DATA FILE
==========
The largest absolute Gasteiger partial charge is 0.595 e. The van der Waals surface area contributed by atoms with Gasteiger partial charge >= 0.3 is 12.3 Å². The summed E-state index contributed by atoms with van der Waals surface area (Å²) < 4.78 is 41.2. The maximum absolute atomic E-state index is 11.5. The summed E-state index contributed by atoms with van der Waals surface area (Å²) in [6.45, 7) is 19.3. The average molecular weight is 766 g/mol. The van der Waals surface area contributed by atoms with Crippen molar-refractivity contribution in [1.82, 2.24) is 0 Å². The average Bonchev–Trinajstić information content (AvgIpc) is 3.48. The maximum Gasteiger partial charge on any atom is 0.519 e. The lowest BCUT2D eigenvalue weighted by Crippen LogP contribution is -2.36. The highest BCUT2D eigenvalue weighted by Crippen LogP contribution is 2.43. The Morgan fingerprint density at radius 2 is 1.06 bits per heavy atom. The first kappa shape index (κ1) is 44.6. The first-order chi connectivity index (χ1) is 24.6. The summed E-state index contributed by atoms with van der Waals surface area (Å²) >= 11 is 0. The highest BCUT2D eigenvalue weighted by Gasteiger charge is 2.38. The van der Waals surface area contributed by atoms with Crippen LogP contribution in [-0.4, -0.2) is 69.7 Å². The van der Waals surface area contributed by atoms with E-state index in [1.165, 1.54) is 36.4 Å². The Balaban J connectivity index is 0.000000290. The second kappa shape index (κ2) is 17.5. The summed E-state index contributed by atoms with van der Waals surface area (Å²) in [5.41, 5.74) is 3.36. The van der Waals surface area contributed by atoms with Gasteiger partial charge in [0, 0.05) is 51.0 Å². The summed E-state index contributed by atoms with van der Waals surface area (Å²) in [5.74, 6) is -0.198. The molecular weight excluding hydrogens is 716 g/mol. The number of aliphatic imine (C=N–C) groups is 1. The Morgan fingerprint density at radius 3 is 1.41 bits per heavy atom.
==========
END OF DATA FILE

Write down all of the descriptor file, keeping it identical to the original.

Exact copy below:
The largest absolute Gasteiger partial charge is 0.595 e. The van der Waals surface area contributed by atoms with Gasteiger partial charge >= 0.3 is 12.3 Å². The summed E-state index contributed by atoms with van der Waals surface area (Å²) < 4.78 is 41.2. The maximum absolute atomic E-state index is 11.5. The summed E-state index contributed by atoms with van der Waals surface area (Å²) in [6.45, 7) is 19.3. The average molecular weight is 766 g/mol. The van der Waals surface area contributed by atoms with Crippen molar-refractivity contribution in [1.82, 2.24) is 0 Å². The average Bonchev–Trinajstić information content (AvgIpc) is 3.48. The maximum Gasteiger partial charge on any atom is 0.519 e. The lowest BCUT2D eigenvalue weighted by Crippen LogP contribution is -2.36. The highest BCUT2D eigenvalue weighted by Crippen LogP contribution is 2.43. The Morgan fingerprint density at radius 2 is 1.06 bits per heavy atom. The first kappa shape index (κ1) is 44.6. The first-order chi connectivity index (χ1) is 24.6. The summed E-state index contributed by atoms with van der Waals surface area (Å²) >= 11 is 0. The highest BCUT2D eigenvalue weighted by Gasteiger charge is 2.38. The van der Waals surface area contributed by atoms with Crippen LogP contribution in [-0.4, -0.2) is 69.7 Å². The van der Waals surface area contributed by atoms with E-state index in [1.165, 1.54) is 36.4 Å². The Balaban J connectivity index is 0.000000290. The second kappa shape index (κ2) is 17.5. The summed E-state index contributed by atoms with van der Waals surface area (Å²) in [5.41, 5.74) is 3.36. The van der Waals surface area contributed by atoms with Gasteiger partial charge in [0, 0.05) is 51.0 Å². The summed E-state index contributed by atoms with van der Waals surface area (Å²) in [5.74, 6) is -0.198. The molecular weight excluding hydrogens is 716 g/mol. The number of aliphatic imine (C=N–C) groups is 1. The Morgan fingerprint density at radius 3 is 1.41 bits per heavy atom.